An American Classic: The Grand Canyon

With its rich inventory of reasonably priced lodgings and tour facilities, the Grand Canyon is available easily and enjoyably to everyone

As in Flagstaff, motels are plentiful in Williams. The two listed here hand out coupons for ten percent discounts at nearby restaurants. I particularly like the attractive, well-kept, 34-room Norris Motel (800/341-8000), which is part of the Best Value association of independent inns. The peak rate is $55 a night for one bed; $59 for two beds, and $2 extra for each child. (In winter, $30 to $34.) Coffee, granola bars, and the heated pool and hot tub are complimentary. Up the street, the 20-room Route 66 Inn & Gift Shop (888/786-6956) will rent you a king-bedded room for $45 for one person, $50 for two from May through September ($35 for two in winter). A two-bedroom family unit sleeping four to six people starts at $90 ($60 in winter). Within walking distance of each are two Old West-flavored cafes. The Parker House Restaurant serves up a rainbow trout dinner with salad and potatoes for $8.75. At the Pine Country Restaurant, charmingly decorated with green-and-white-checkered tablecloths, the porkchop dinner is just $6.75.

Two well-kept hostels provide what I've found to be the cheapest decent accommodations in the Grand Canyon area. In funky Old Town Flagstaff, the 52-bed Grand Canyon International Hostel (888/442-2696) charges $16 a night for a bunk bed with linens, a hearty breakfast, and pickup from the Greyhound bus station. Dine cheaply around the corner at the Black Bean Burrito Bar & Salsa - $2.95 for a burrito plate. About ten miles north of Williams, the 34-bed Grand Canyon Red Lake Hostel (800/581-4753) offers spartan bunk rooms at $15 per bed, but the place is surrounded by thousands of acres of gorgeous scenery. Picnic with a lofty mountain view on salads and sandwiches from the deli next door. If you plan to stay more than a night, check with hostel co-owner Joe Petrillo about a discount. "We're flexible," he says. "We cut deals."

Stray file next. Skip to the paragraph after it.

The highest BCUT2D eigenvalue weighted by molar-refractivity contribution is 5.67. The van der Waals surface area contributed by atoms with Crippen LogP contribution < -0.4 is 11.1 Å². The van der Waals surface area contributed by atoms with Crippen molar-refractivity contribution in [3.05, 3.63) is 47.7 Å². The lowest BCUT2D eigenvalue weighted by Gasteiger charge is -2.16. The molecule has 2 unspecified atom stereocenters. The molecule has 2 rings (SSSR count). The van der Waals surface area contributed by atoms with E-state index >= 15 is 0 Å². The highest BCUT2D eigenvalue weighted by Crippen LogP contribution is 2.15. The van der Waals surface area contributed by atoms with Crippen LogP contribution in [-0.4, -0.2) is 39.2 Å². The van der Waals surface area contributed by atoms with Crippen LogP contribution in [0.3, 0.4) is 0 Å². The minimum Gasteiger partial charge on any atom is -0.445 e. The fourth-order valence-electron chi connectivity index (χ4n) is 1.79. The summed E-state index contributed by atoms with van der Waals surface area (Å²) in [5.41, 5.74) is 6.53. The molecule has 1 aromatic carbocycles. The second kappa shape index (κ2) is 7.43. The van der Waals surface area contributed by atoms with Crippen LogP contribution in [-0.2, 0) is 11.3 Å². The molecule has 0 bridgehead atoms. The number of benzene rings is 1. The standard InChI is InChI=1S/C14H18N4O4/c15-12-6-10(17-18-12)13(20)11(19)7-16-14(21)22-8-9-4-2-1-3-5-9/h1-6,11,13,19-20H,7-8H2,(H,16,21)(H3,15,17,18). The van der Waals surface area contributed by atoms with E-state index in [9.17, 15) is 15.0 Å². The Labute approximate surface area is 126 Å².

For more south rim information, contact Trip Planner, Grand Canyon National Park, P.O. Box 129, Grand Canyon, AZ 86023, 520/638-7888. You also can find the Trip Planner on the Web at www.thecanyon.com/nps. Hiking around an Anasazi (ancestors of the modern Hopi) archaeological site on the challenging Nankoweap trail. John Russell/Network Aspen//Charles Lindsey/Graphistock//The watchtower at the south rim (left); Gary Crabbe/Enlightened Images//the stupendous view from the canyon's north rim (right) Cheyenne Rouse//Havasu Falls on the Havasupi Indian Reservation in the Grand Canyon. Cheyenne Rouse//Rob Atkins/The Image Bank//The sunburned beauty of Vermilion Cliffs: The escarpment ranges over 40 miles. Gary Cralle/The Image Bank

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